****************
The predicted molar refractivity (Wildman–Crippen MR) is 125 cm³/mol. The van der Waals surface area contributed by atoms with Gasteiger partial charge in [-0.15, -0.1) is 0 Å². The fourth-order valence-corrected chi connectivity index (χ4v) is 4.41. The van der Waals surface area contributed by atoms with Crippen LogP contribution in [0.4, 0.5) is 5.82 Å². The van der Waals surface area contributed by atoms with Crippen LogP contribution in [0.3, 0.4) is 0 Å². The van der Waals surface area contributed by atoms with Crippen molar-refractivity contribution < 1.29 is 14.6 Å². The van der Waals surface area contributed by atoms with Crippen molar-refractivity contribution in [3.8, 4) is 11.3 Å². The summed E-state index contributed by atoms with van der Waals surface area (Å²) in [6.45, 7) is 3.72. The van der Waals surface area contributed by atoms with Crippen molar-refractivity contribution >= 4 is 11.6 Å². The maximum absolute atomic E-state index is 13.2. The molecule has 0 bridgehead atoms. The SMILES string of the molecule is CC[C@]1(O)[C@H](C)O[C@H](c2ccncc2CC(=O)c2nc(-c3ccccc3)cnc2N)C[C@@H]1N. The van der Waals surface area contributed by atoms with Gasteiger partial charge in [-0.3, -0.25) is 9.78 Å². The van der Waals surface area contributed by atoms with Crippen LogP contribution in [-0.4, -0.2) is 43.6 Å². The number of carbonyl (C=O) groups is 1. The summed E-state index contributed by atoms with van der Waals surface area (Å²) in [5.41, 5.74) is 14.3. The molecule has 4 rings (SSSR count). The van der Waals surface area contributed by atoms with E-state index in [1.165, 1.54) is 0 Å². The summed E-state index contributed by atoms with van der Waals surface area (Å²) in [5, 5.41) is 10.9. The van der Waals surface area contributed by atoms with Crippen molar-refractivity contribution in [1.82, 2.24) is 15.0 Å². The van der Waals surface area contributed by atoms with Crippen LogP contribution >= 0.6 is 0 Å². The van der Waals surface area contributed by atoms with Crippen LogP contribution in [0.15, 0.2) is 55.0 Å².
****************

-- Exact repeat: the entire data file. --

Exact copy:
The predicted molar refractivity (Wildman–Crippen MR) is 125 cm³/mol. The van der Waals surface area contributed by atoms with Gasteiger partial charge in [-0.15, -0.1) is 0 Å². The fourth-order valence-corrected chi connectivity index (χ4v) is 4.41. The van der Waals surface area contributed by atoms with Crippen LogP contribution in [0.4, 0.5) is 5.82 Å². The van der Waals surface area contributed by atoms with Crippen LogP contribution in [0.3, 0.4) is 0 Å². The van der Waals surface area contributed by atoms with Crippen molar-refractivity contribution < 1.29 is 14.6 Å². The van der Waals surface area contributed by atoms with Crippen molar-refractivity contribution in [3.8, 4) is 11.3 Å². The summed E-state index contributed by atoms with van der Waals surface area (Å²) in [6.45, 7) is 3.72. The van der Waals surface area contributed by atoms with Crippen molar-refractivity contribution >= 4 is 11.6 Å². The maximum absolute atomic E-state index is 13.2. The molecule has 0 bridgehead atoms. The SMILES string of the molecule is CC[C@]1(O)[C@H](C)O[C@H](c2ccncc2CC(=O)c2nc(-c3ccccc3)cnc2N)C[C@@H]1N. The van der Waals surface area contributed by atoms with Gasteiger partial charge in [-0.3, -0.25) is 9.78 Å². The van der Waals surface area contributed by atoms with Crippen LogP contribution in [-0.4, -0.2) is 43.6 Å². The number of carbonyl (C=O) groups is 1. The summed E-state index contributed by atoms with van der Waals surface area (Å²) in [5.41, 5.74) is 14.3. The molecule has 4 rings (SSSR count). The van der Waals surface area contributed by atoms with E-state index in [1.165, 1.54) is 0 Å². The summed E-state index contributed by atoms with van der Waals surface area (Å²) in [5, 5.41) is 10.9. The van der Waals surface area contributed by atoms with Crippen molar-refractivity contribution in [1.82, 2.24) is 15.0 Å². The van der Waals surface area contributed by atoms with Crippen LogP contribution >= 0.6 is 0 Å². The van der Waals surface area contributed by atoms with Crippen LogP contribution in [0.15, 0.2) is 55.0 Å².